For example, many push notifications are specifically designed to leverage the desire for human interaction to generate clicks (such as when a user is alerted that their friend liked an article). Push notifications and alerts are also unpredictable (Will we have likes? Mentions? New followers? Negative comments?). And this unpredictability, or B.F. Skinner’s principle of variable rewards, is the same one used in those notoriously addictive slot machines. They’re also lucrative — generating more revenue in the U.S. than baseball, theme parks, and movies combined. A pull-to-refresh even smacks of a slot machine lever.

The problem is that designing for addiction isn’t a long-term strategy. Who plays Farmville these days? And the makers of Candy Crush aren’t exactly crushing it with their share price these days.

Sure, an addict is “engaged” — clicking, liking, swiping — but what if they discover that your product is bad for them? Or that it’s not delivering as much value as it does harm? The only option for many addicts is to quit, cold turkey. Sure, many won’t have the willpower, and you can probably generate revenue off these users (yes, users). But is that a long-term strategy you can live with? And is it a growth strategy, should the philosophical, ethical, or regulatory tide turn against you?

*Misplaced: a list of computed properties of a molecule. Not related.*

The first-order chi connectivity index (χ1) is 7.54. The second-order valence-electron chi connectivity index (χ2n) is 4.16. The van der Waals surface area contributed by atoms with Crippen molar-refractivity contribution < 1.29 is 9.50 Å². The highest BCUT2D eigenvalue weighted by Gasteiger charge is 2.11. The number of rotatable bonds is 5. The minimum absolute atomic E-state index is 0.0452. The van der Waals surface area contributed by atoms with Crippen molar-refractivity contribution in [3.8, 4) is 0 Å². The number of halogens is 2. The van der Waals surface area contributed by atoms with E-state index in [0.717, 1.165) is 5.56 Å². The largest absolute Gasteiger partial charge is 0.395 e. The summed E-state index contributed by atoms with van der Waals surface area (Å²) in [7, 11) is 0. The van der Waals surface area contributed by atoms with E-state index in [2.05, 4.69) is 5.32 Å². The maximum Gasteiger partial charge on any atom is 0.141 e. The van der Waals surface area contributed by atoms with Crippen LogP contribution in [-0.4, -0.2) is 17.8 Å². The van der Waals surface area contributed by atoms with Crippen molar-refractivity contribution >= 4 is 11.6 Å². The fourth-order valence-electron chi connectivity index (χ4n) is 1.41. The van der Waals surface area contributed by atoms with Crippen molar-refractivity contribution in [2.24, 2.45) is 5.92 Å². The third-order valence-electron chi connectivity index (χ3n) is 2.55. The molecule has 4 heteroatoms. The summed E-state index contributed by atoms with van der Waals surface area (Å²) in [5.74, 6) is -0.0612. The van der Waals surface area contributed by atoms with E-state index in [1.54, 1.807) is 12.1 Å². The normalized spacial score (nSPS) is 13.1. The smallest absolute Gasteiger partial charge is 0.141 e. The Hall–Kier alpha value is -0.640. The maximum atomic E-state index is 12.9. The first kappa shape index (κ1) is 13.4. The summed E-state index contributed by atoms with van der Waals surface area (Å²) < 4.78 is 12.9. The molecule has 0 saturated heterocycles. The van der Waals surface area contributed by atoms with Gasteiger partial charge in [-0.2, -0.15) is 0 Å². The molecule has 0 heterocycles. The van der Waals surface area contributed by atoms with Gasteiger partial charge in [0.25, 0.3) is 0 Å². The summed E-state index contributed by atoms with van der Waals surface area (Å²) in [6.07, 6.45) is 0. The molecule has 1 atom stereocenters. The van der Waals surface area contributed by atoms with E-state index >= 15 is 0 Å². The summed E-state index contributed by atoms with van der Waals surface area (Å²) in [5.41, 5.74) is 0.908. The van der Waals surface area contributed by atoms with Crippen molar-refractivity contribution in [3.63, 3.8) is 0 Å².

The ‘regulatory tide’ referenced here is exemplified through GDPR, which is already causing a sea change in attitude towards user data. Compliance with teeth, it seems, gets results.

Designing for sustainability isn’t just good from a regulatory point of view, it’s good for long-term business, argues Manafy: